Percutaneous Coronary Intervention (PCI) Angioplasty and Stenting
Atherosclerosis, or hardening of the arteries, is a slow process in which deposits of fat, cholesterol and calcium build up inside your arteries (deposits called plaque). This plaque causes your artery walls to become rough, hard and more narrowed. When your heart vessels or coronary arteries are affected, blood flow and oxygen to your heart are decreased. Atherosclerosis can lead to coronary artery disease (CAD), and when the obstruction reaches a critical point, a heart attack (also known as a myocardial infarction) occurs.
With angioplasty, also referred to as percutaneous coronary intervention (PCI), a long, thin, flexible tube (catheter) with a balloon tip is inserted into a blood vessel. Guided by X-ray and a contrast dye, the tube is threaded to the site in the heart of the coronary artery blockage. Once in place, the balloon is inflated and the plaque is pushed against the coronary artery wall. A stent, a tiny mesh coil often made of a nickel titanium metal alloy, is then placed to prop open the blocked coronary artery. Once the stent is placed in the coronary artery, it is permanently placed. The flexible tube is removed at the end of the procedure.
An angiogram is for diagnostic purposes to determine the exact location of the blockage coronary artery. An angioplasty is the treatment of the blockage. These two procedures can be performed separately or together however, the angiogram is always performed first. Angiogram is performed first to diagnose where the coronary artery blockage is located followed by angioplasty to open the coronary artery blockage.
Chronic Total Occlusion Angioplasty
Chronic total occlusion percutaneous coronary intervention (CTO PCI) is sometimes used to treat patients with chronic total occlusion (CTO), or complete blockages, of the coronary arteries. Unlike typical angioplasty, which passes the wire through a narrow opening in the coronary artery, CTO involves guiding specialty wires and devices around the blockage within the artery wall. Once the CTO wires are in place, conventional angioplasty techniques are used to prop open the blocked coronary artery.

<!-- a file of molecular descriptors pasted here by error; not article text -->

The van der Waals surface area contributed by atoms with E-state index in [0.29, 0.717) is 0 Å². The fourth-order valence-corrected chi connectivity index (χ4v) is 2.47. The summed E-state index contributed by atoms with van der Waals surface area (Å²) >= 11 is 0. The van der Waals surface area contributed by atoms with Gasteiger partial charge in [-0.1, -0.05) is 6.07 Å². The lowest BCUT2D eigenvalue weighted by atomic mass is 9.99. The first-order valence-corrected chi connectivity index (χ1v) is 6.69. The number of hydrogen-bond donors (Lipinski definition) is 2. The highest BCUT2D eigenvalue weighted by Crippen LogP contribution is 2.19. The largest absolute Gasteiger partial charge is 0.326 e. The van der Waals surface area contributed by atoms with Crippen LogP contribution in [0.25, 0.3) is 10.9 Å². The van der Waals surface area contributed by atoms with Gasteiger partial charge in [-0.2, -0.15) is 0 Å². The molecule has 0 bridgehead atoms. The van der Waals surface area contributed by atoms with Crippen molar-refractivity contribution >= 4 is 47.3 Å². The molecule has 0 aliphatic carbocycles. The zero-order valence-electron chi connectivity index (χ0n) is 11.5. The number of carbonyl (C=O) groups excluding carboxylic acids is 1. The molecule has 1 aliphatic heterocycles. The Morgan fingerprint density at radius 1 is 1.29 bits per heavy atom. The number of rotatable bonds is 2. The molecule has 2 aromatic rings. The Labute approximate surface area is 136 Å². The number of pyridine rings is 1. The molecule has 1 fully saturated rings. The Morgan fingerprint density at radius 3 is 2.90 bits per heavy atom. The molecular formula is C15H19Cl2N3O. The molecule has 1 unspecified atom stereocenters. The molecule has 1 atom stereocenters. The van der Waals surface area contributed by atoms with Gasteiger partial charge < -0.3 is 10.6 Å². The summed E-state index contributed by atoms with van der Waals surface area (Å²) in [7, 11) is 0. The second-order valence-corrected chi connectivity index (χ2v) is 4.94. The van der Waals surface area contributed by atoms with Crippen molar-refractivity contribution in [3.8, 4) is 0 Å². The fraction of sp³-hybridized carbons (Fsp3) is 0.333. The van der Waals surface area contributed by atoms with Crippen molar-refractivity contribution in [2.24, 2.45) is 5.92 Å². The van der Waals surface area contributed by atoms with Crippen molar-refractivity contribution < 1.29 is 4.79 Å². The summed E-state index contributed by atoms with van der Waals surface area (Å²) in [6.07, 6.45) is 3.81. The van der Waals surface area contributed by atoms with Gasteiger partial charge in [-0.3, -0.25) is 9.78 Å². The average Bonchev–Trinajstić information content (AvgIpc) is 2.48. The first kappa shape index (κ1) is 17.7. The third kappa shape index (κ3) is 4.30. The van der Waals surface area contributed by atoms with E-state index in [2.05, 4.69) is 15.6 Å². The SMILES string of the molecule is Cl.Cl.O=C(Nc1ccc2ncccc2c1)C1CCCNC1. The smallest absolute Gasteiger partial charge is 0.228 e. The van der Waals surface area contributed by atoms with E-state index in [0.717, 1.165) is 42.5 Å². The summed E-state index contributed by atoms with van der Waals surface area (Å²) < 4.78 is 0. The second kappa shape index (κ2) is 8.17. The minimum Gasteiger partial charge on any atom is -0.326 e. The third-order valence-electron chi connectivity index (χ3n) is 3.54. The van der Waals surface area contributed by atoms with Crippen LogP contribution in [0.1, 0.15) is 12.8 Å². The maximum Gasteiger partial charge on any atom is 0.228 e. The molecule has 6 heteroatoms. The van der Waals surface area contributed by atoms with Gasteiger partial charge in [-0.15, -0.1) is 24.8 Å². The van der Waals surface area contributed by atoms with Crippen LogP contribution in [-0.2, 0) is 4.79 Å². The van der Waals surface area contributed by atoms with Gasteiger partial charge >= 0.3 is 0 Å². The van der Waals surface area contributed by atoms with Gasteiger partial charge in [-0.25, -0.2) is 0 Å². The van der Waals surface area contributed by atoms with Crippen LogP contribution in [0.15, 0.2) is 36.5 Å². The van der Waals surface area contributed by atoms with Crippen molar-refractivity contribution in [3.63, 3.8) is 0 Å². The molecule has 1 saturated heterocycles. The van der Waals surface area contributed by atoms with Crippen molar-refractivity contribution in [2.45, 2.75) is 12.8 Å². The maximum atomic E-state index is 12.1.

High-Risk Percutaneous Coronary Intervention (CHIP)
To address the growing population of high-risk CAD patients, the interventional cardiologists at Northwestern Memorial Hospital have demonstrated outstanding clinical outcomes using an advanced catheter-based procedure called Complete Higher Risk Indicated Percutaneous Coronary Intervention (PCI) or CHIP to open blocked coronary arteries in the high-risk CAD patient.
Bluhm Cardiovascular Institute at Northwestern Memorial HospitalGalter Pavilion, Nineteenth Floor, Suite 100675 N. Saint Clair St.Chicago, IL 60611placePhone 312.NM.HEART (664.3278)
Bluhm Cardiovascular Institute at Lake Forest Hospital1000 N. Westmoreland RoadPavilion B, Level 1Lake Forest, IL 60045placePhone 847.535.6183
Bluhm Cardiovascular Institute at Central DuPage Hospital25 N. Winfield RoadWinfield, IL 60190place